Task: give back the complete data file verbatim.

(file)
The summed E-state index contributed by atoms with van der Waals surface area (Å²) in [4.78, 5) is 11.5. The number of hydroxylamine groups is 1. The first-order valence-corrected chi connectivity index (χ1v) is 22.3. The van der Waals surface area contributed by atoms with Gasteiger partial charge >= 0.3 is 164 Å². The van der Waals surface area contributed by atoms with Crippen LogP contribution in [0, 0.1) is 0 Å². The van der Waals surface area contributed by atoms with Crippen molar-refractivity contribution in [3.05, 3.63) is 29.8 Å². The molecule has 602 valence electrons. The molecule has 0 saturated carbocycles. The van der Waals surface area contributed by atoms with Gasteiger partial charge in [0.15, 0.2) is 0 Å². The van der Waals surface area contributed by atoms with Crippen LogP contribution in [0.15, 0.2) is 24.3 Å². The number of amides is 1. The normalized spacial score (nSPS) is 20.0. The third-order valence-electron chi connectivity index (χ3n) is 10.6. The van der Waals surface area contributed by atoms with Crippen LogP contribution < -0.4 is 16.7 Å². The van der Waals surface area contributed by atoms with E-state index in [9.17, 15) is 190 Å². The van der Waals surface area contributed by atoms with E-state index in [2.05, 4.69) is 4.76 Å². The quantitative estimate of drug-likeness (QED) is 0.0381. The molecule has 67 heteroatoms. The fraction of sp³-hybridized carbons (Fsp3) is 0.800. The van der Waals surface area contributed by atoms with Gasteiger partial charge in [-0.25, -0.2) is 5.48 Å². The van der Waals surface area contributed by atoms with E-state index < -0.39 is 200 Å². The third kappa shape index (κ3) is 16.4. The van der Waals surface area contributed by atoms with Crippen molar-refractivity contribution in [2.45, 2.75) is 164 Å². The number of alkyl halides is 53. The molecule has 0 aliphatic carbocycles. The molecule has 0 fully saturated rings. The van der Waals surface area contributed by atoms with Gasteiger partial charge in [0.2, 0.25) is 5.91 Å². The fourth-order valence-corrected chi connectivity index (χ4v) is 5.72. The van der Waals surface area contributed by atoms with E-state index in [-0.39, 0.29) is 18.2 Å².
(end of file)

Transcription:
The summed E-state index contributed by atoms with van der Waals surface area (Å²) in [4.78, 5) is 11.5. The number of hydroxylamine groups is 1. The first-order valence-corrected chi connectivity index (χ1v) is 22.3. The van der Waals surface area contributed by atoms with Gasteiger partial charge >= 0.3 is 164 Å². The van der Waals surface area contributed by atoms with Crippen LogP contribution in [0, 0.1) is 0 Å². The van der Waals surface area contributed by atoms with Crippen molar-refractivity contribution in [3.05, 3.63) is 29.8 Å². The molecule has 602 valence electrons. The molecule has 0 saturated carbocycles. The van der Waals surface area contributed by atoms with Gasteiger partial charge in [0.15, 0.2) is 0 Å². The van der Waals surface area contributed by atoms with Crippen LogP contribution in [0.15, 0.2) is 24.3 Å². The number of amides is 1. The normalized spacial score (nSPS) is 20.0. The third-order valence-electron chi connectivity index (χ3n) is 10.6. The van der Waals surface area contributed by atoms with Crippen LogP contribution < -0.4 is 16.7 Å². The van der Waals surface area contributed by atoms with E-state index in [9.17, 15) is 190 Å². The van der Waals surface area contributed by atoms with E-state index in [2.05, 4.69) is 4.76 Å². The quantitative estimate of drug-likeness (QED) is 0.0381. The molecule has 67 heteroatoms. The fraction of sp³-hybridized carbons (Fsp3) is 0.800. The van der Waals surface area contributed by atoms with Gasteiger partial charge in [-0.25, -0.2) is 5.48 Å². The van der Waals surface area contributed by atoms with E-state index < -0.39 is 200 Å². The third kappa shape index (κ3) is 16.4. The van der Waals surface area contributed by atoms with Crippen molar-refractivity contribution in [2.45, 2.75) is 164 Å². The number of alkyl halides is 53. The molecule has 0 aliphatic carbocycles. The molecule has 0 fully saturated rings. The van der Waals surface area contributed by atoms with Gasteiger partial charge in [0.2, 0.25) is 5.91 Å². The fourth-order valence-corrected chi connectivity index (χ4v) is 5.72. The van der Waals surface area contributed by atoms with E-state index in [-0.39, 0.29) is 18.2 Å².